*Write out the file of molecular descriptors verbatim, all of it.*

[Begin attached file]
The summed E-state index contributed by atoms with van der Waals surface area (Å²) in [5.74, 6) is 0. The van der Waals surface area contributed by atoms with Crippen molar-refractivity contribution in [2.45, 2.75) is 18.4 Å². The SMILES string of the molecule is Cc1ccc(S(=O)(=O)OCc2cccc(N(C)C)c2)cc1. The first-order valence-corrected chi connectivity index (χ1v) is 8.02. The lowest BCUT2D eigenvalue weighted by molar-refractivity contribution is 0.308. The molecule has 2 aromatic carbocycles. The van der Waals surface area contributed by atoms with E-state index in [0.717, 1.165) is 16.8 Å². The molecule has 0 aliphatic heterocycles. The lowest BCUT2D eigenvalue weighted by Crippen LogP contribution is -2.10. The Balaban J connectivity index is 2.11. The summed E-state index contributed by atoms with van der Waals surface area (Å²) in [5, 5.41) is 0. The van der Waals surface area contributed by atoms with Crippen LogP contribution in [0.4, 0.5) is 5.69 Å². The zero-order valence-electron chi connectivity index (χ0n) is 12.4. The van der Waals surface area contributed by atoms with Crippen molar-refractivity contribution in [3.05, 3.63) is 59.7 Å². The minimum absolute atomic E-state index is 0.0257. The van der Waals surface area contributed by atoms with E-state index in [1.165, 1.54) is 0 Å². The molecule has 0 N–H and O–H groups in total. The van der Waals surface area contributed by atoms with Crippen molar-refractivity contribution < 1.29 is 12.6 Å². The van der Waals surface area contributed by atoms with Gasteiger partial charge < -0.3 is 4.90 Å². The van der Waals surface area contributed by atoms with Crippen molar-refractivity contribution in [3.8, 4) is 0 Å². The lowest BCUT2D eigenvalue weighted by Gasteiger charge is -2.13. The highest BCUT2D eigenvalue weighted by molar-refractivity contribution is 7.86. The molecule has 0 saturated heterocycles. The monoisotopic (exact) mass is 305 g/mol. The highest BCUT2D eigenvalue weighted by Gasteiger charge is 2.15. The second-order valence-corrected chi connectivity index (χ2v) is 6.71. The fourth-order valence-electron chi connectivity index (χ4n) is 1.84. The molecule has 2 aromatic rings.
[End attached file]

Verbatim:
The summed E-state index contributed by atoms with van der Waals surface area (Å²) in [5.74, 6) is 0. The van der Waals surface area contributed by atoms with Crippen molar-refractivity contribution in [2.45, 2.75) is 18.4 Å². The SMILES string of the molecule is Cc1ccc(S(=O)(=O)OCc2cccc(N(C)C)c2)cc1. The first-order valence-corrected chi connectivity index (χ1v) is 8.02. The lowest BCUT2D eigenvalue weighted by molar-refractivity contribution is 0.308. The molecule has 2 aromatic carbocycles. The van der Waals surface area contributed by atoms with E-state index in [0.717, 1.165) is 16.8 Å². The molecule has 0 aliphatic heterocycles. The lowest BCUT2D eigenvalue weighted by Crippen LogP contribution is -2.10. The Balaban J connectivity index is 2.11. The summed E-state index contributed by atoms with van der Waals surface area (Å²) in [5, 5.41) is 0. The van der Waals surface area contributed by atoms with Crippen LogP contribution in [0.4, 0.5) is 5.69 Å². The zero-order valence-electron chi connectivity index (χ0n) is 12.4. The van der Waals surface area contributed by atoms with Crippen molar-refractivity contribution in [3.05, 3.63) is 59.7 Å². The minimum absolute atomic E-state index is 0.0257. The van der Waals surface area contributed by atoms with E-state index in [1.165, 1.54) is 0 Å². The molecule has 0 N–H and O–H groups in total. The van der Waals surface area contributed by atoms with Crippen molar-refractivity contribution < 1.29 is 12.6 Å². The van der Waals surface area contributed by atoms with Gasteiger partial charge < -0.3 is 4.90 Å². The van der Waals surface area contributed by atoms with Crippen molar-refractivity contribution in [3.8, 4) is 0 Å². The lowest BCUT2D eigenvalue weighted by Gasteiger charge is -2.13. The highest BCUT2D eigenvalue weighted by molar-refractivity contribution is 7.86. The molecule has 0 saturated heterocycles. The monoisotopic (exact) mass is 305 g/mol. The highest BCUT2D eigenvalue weighted by Gasteiger charge is 2.15. The second-order valence-corrected chi connectivity index (χ2v) is 6.71. The fourth-order valence-electron chi connectivity index (χ4n) is 1.84. The molecule has 2 aromatic rings.